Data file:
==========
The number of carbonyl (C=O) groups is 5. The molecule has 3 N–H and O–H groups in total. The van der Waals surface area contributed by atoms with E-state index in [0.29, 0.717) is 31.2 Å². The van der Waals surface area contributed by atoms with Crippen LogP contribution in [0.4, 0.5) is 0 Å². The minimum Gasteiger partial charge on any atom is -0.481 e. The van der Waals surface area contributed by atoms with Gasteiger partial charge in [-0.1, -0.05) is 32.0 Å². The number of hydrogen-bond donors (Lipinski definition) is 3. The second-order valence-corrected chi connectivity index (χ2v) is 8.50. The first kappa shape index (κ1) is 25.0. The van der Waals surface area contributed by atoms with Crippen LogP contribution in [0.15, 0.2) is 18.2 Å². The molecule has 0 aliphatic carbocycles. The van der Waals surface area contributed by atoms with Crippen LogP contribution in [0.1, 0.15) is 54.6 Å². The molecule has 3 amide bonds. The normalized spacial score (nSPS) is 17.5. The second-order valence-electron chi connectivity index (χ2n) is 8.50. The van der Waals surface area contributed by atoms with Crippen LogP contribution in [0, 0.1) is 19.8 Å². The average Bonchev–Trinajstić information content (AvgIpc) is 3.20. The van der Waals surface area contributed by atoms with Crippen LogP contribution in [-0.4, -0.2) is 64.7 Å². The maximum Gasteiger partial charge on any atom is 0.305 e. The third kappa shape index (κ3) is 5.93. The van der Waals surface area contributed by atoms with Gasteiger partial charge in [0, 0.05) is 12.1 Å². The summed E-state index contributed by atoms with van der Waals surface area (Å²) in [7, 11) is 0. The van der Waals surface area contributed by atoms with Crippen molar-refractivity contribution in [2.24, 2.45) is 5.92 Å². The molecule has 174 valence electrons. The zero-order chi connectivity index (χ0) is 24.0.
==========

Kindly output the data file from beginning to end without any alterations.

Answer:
The number of carbonyl (C=O) groups is 5. The molecule has 3 N–H and O–H groups in total. The van der Waals surface area contributed by atoms with E-state index in [0.29, 0.717) is 31.2 Å². The van der Waals surface area contributed by atoms with Crippen LogP contribution in [0.4, 0.5) is 0 Å². The minimum Gasteiger partial charge on any atom is -0.481 e. The van der Waals surface area contributed by atoms with Gasteiger partial charge in [-0.1, -0.05) is 32.0 Å². The number of hydrogen-bond donors (Lipinski definition) is 3. The second-order valence-corrected chi connectivity index (χ2v) is 8.50. The first kappa shape index (κ1) is 25.0. The van der Waals surface area contributed by atoms with Crippen LogP contribution in [0.15, 0.2) is 18.2 Å². The molecule has 0 aliphatic carbocycles. The van der Waals surface area contributed by atoms with Crippen LogP contribution in [0.1, 0.15) is 54.6 Å². The molecule has 3 amide bonds. The normalized spacial score (nSPS) is 17.5. The second-order valence-electron chi connectivity index (χ2n) is 8.50. The van der Waals surface area contributed by atoms with Crippen LogP contribution in [0, 0.1) is 19.8 Å². The average Bonchev–Trinajstić information content (AvgIpc) is 3.20. The van der Waals surface area contributed by atoms with Crippen LogP contribution in [-0.4, -0.2) is 64.7 Å². The maximum Gasteiger partial charge on any atom is 0.305 e. The third kappa shape index (κ3) is 5.93. The van der Waals surface area contributed by atoms with Gasteiger partial charge in [0, 0.05) is 12.1 Å². The summed E-state index contributed by atoms with van der Waals surface area (Å²) in [7, 11) is 0. The van der Waals surface area contributed by atoms with Crippen molar-refractivity contribution in [2.24, 2.45) is 5.92 Å². The molecule has 174 valence electrons. The zero-order chi connectivity index (χ0) is 24.0.